Hans Gustafson, professor of theology and director of the Jay Phillips Center at the University of St. Thomas, recently weighed in on a story from CNN about the predicted decline of Christianity, new hope for the church, and the enduring prominence of faith and spirituality in America.
From the story:
As millions of Americans celebrate the holiest day in the Christian calendar on Sunday, most will hear some variation of this Easter message – finding new life in unforeseen places.
But that message could also describe a surprising prediction about the future of Christianity in the U.S.
For years, church leaders and commentators have warned that Christianity is dying in America. They say the American church is poised to follow the path of churches in Western Europe: soaring Gothic cathedrals with empty pews, shuttered church buildings converted into skate parks and nightclubs, and a secularized society where one theologian said Christianity as a norm is “probably gone for good – or at least for the next 100 years.”
Yet when CNN asked some of the nation’s top religion scholars and historians recently about the future of Christianity in the U.S., they had a different message.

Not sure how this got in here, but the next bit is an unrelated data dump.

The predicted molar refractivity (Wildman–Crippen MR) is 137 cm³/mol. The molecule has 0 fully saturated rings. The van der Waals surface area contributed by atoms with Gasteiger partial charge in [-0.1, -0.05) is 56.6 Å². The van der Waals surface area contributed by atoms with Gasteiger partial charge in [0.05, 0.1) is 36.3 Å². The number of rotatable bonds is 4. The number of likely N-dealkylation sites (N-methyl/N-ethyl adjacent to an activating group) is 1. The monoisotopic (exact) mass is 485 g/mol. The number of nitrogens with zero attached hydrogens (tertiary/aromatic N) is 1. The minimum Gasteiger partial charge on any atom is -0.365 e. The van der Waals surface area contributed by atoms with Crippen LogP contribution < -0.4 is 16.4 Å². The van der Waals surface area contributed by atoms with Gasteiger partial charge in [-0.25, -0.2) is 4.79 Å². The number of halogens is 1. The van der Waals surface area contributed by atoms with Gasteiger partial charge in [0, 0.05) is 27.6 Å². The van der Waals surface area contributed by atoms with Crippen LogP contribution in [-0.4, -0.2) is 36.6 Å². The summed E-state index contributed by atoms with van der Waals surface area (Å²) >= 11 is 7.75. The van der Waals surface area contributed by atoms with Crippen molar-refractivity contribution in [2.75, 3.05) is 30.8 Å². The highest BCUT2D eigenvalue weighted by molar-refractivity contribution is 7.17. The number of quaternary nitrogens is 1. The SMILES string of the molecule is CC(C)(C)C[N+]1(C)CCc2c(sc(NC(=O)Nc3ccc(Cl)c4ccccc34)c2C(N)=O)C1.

They said the American church is poised to find new life for one major reason: Waves of Christians are migrating to the U.S.
And they said the biggest challenge to Christianity’s future in America is not declining numbers, but the church’s ability to adapt to this migration ...
Even the rise of the “nones,” the growing number of Americans who say they don’t care about religion, is not as much of a threat to the church as initial reports suggest, scholars say.
A growing number of Americans may no longer identify as Christian, but many still care about spirituality, says Hans Gustafson, author of Everyday Wisdom: Interreligious Studies for a Pluralistic World.
“Just because more Americans are disaffiliating with institutionalized religion – most notably Christian traditions – this does not always mean that people are becoming less religious,” says Gustafson, director of the Jay Phillips Center for Interreligious Studies at the University of St. Thomas in Minnesota.
“Many still practice spirituality: prayer, meditation … and sometimes even regularly attend religious houses of worship,” he says.
Among Americans with no religious affiliation, some still pray daily and say religion is very important in their lives, Gustafson says.
He cites a surprising finding from a 2018 Pew Research Center study of religion in Western Europe. The study found that nones in the U.S. are “much more likely” to pray and believe in God than their European counterparts, said Neha Sahgal, a vice president of research at Pew.